Someone in the administration must have convinced Trump that “denuclearization” as we define it is not a realistic outcome from the summit. Trump accordingly is now furiously backpedaling, suggesting the summit may not happen or would be delayed. Given how poorly informed and prepared Trump is, and how he hungers for any deal he can call a win, a delay in the summit would be a godsend for the United States.

Former ambassador Eric S. Edelman tells me, “It seems that the president’s impulsiveness led him to agree to the original South Korean-transmitted ‘invitation’ to meet with Kim Jong Un that was at least partly the product of Seoul’s own effort at wish fulfillment in the face of contrary advice from his own advisers.” He adds, “It seems like reality is now catching up, which highlights the dangers of foreign policy by impulse to begin with.”

Then there is Iran. There, too, policy was driven by a single, emotional impulse: “The Iran deal is bad. The worst! Get rid of it.” There was never a serious consideration — because Trump had his heart set on one outcome only — as to whether we would be better off in the deal, still with support for allies and pressing for joint effort on nonnuclear items, or outside the deal, with the threat to sanction our own allies if they remained in the deal. Israeli Prime Minister Benjamin Netanyahu expertly played Trump, although he too never presented a realistic explanation for why leaving the deal would get us a better one.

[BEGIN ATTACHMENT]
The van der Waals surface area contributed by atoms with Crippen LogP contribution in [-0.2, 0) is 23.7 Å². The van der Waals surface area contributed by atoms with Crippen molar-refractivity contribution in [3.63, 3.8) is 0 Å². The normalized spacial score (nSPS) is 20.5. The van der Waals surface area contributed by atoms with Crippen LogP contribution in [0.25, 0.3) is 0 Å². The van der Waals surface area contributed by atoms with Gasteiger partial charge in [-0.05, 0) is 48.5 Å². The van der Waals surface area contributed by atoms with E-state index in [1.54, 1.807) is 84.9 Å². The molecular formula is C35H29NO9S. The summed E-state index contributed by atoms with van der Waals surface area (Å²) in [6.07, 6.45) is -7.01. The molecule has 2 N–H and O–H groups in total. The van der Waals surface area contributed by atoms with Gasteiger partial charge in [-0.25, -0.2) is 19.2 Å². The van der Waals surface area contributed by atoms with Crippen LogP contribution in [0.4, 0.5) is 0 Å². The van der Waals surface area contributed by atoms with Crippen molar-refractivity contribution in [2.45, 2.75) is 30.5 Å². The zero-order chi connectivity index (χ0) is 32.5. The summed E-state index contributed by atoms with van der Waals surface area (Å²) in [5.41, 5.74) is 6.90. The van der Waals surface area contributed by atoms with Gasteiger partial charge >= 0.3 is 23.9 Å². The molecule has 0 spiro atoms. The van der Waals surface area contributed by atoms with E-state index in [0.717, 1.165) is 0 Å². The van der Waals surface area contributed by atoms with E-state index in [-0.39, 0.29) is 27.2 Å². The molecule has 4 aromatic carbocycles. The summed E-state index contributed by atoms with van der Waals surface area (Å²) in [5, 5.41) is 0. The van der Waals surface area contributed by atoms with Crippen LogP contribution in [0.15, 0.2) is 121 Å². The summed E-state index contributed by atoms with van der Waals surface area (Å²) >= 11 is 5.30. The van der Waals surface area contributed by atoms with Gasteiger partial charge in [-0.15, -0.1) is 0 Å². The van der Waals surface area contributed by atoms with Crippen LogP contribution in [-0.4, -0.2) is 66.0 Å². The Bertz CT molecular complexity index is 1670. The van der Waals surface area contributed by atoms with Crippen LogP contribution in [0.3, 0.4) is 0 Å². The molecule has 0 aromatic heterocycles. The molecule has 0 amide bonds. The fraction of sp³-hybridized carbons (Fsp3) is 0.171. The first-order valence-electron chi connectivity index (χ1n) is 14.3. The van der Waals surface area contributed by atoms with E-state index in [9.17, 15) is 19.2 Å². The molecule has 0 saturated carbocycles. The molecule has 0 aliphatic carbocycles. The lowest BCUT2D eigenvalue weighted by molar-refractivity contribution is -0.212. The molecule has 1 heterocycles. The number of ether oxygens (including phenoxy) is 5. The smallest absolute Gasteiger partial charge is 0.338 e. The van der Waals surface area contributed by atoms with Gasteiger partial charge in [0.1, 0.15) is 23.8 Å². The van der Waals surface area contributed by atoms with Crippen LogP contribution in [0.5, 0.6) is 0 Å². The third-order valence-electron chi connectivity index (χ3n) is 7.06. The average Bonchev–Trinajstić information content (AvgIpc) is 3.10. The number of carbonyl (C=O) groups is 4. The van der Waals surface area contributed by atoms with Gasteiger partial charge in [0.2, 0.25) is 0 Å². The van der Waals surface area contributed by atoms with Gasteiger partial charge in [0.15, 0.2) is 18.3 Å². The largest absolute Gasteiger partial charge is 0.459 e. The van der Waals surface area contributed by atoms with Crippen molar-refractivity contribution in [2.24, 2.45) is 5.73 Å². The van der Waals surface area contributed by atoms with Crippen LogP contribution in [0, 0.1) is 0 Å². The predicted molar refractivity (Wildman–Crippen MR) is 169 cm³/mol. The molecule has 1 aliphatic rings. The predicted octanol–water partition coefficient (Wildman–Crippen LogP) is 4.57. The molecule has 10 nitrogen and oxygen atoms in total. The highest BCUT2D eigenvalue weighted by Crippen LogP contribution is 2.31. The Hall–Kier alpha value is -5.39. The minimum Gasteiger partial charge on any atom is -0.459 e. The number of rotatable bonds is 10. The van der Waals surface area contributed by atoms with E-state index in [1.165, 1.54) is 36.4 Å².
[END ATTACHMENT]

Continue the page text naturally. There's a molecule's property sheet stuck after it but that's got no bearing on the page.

Secretary of State Mike Pompeo’s high-octane speech laying out a laundry list of demands seemed to be a thinly disguised plea for Iranian regime change (for which he has no coherent strategy, either). Edelman doesn’t “necessarily object to withdrawing from the JCPOA per se,” but that approach, he says, would have required “a strategy and policy to execute the strategy, and so far I am see scant signs of either.”

The net result has been to stoke anti-American animosity in the European Union, whose officials benefit from standing up to Trump. (The Post notes that a “reason for Europe’s resurgence could be a string of verbal attacks against Europe coming out of the White House. Trump’s threats over defense spending, the Iran deal and trade tariffs have snubbed European governments, but they now also serve are the prime example why the E.U. is needed, officials here say.”) Iran shows no interest in negotiating a worse deal for itself, especially with Russia, China and the E.U. willing to stick with the deal and continue business there.